Unfortunately, the rest of the story line is what our drama universe has been peddling ad nauseam.

Everyone's talking about: Ranveer Singh and Deepika Padukone

As far as performances go, Ranveer Singh bites into his meaty role with relish.

From a savvy politico to fearless warrior to the caring husband and helpless lover, he plays all the nuances of his character and maintains his Marathi accent and controlled body language throughout even into the off-key climax. Then again, Bhansali always gives ample space and time to his heroes, whether in full body armour or in just their towels. They all get at least one song where they are front and center.

Ranveer Singh bites into his meaty role with relish
Ranveer Singh bites into his meaty role with relish

Deepika Padukone looks ethereal and dreamlike in all those wonderfully over designed dresses by Anju Modi, which are sure to cause a riot at the local darzis this Eid.

Every carefully curated and coordinated outfit is to swoon for. However, she is merely coasting on her good looks. Though Mastani talks of eternal love and longing, there is very little soul to Padukone’s interpretation. She shows more gumption when she was fighting for her home and child, where clearly something was at stake.


The person who stole the show from right under Deepika’s nose is Priyanka Chopra.


Even worse, though, are her terrible Urdu pronunciations which only heightened the clichéd and trite sounding Urdu dialogues.

Deepika Padukone looks beautiful in every frame, but there is very little soul in her performance
Deepika Padukone looks beautiful in every frame, but there is very little soul in her performance

The person who stole the show from right under Deepika’s nose(rings) is Priyanka Chopra.

Her character of Kashi, Bajirao’s first wife is lovingly written and warmly enacted. Chopra’s pairing with Singh makes for a refreshing change and there is a playfulness to their scenes which is lovely. Not only does Priyanka Chopra carry off her navaris (nine-yard saris) and naths with elegance, her child-like ways allow her to be a little more believable, and she is able to add an aura of dignity to her pain and suffering as the wronged wife.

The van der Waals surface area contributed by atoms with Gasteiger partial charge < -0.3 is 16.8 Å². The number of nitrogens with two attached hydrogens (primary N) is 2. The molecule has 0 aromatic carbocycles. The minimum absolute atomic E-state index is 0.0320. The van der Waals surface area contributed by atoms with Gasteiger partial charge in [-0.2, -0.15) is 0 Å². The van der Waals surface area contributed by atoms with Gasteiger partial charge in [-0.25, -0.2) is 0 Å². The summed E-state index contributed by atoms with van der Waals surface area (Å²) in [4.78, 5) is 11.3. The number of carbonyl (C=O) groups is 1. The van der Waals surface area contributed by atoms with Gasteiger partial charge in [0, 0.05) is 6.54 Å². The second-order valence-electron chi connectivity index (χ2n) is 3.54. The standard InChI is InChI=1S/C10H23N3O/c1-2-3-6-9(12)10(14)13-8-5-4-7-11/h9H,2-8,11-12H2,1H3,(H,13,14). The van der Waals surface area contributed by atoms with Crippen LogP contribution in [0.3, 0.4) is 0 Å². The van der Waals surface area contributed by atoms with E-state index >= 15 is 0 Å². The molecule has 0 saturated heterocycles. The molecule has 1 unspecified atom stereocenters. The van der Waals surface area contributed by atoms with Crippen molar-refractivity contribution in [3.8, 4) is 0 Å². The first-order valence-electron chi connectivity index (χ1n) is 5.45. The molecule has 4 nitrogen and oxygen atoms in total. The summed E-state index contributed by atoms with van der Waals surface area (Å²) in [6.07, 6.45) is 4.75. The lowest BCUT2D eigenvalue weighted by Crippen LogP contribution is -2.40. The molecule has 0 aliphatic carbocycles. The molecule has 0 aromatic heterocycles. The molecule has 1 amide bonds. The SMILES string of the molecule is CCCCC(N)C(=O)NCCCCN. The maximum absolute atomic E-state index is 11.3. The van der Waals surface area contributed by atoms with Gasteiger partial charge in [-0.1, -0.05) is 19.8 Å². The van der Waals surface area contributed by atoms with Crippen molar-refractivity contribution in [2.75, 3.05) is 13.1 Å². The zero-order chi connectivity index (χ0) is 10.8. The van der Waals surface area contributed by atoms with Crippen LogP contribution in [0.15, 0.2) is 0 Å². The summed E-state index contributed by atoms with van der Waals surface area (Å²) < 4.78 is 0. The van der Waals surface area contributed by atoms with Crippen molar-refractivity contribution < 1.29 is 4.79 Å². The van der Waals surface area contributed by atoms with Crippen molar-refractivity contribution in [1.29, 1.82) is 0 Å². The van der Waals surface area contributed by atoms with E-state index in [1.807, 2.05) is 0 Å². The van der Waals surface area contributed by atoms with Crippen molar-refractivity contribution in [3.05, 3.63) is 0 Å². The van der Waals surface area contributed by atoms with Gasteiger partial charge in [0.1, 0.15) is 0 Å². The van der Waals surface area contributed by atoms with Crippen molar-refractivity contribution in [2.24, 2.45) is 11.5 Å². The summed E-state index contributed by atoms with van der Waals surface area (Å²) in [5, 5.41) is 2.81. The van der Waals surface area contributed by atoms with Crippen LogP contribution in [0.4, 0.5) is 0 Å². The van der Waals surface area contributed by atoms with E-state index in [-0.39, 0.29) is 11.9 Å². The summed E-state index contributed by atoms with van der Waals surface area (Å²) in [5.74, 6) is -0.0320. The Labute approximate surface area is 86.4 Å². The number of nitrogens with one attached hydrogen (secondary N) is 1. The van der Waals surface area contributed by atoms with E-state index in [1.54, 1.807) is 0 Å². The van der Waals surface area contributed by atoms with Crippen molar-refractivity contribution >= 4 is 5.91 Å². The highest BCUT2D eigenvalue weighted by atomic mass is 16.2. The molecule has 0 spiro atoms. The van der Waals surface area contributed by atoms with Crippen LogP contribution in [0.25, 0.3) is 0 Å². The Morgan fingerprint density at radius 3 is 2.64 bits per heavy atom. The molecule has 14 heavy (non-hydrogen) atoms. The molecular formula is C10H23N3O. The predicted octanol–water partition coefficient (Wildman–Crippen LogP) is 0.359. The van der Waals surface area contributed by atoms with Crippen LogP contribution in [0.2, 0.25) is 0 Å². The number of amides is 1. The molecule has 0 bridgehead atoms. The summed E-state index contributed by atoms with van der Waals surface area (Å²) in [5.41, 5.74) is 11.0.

It makes me wonder how different the film would be if she played Mastani.

Priyanka Chopra's performance in Bajirao Mastani was inspired
Priyanka Chopra's performance in Bajirao Mastani was inspired

The other actors, Tanvi Azmi, Milind Soman, Mahesh Manjrekar and Vaibhav Tatwadi too put in formidable performances.

Technical wizardry can only take you so far

There is much to be admired in the technical handiwork of the film.

This is a vast improvement from Devdas’s boat ride against a decidedly cardboard-y background to Bajirao braving a tempest brewing storm to get to Mastani.

The battle scenes were filmed admirably well
The battle scenes were filmed admirably well

Even some of the battle scenes, despite a Crouching Tiger, Hidden Dragon hangover, seem plausible. Sudeep Chatterjee’s fluid camerawork and play between light and shadows manages to capture the perfectly staged armies at war, and people at symmetrical repose. But major props should go to set and costume design which is the reason this film is a visual treat.

But in the end, after all the smoke and mirrors, the opulence and visual excess, if all you are left with is a shimmering image of the Aaina Mahal, you know that this epic failed to deliver.


Sadaf Siddique is freelance writer, an avid film and drama enthusiast and sometime drama queen not necessarily in that order.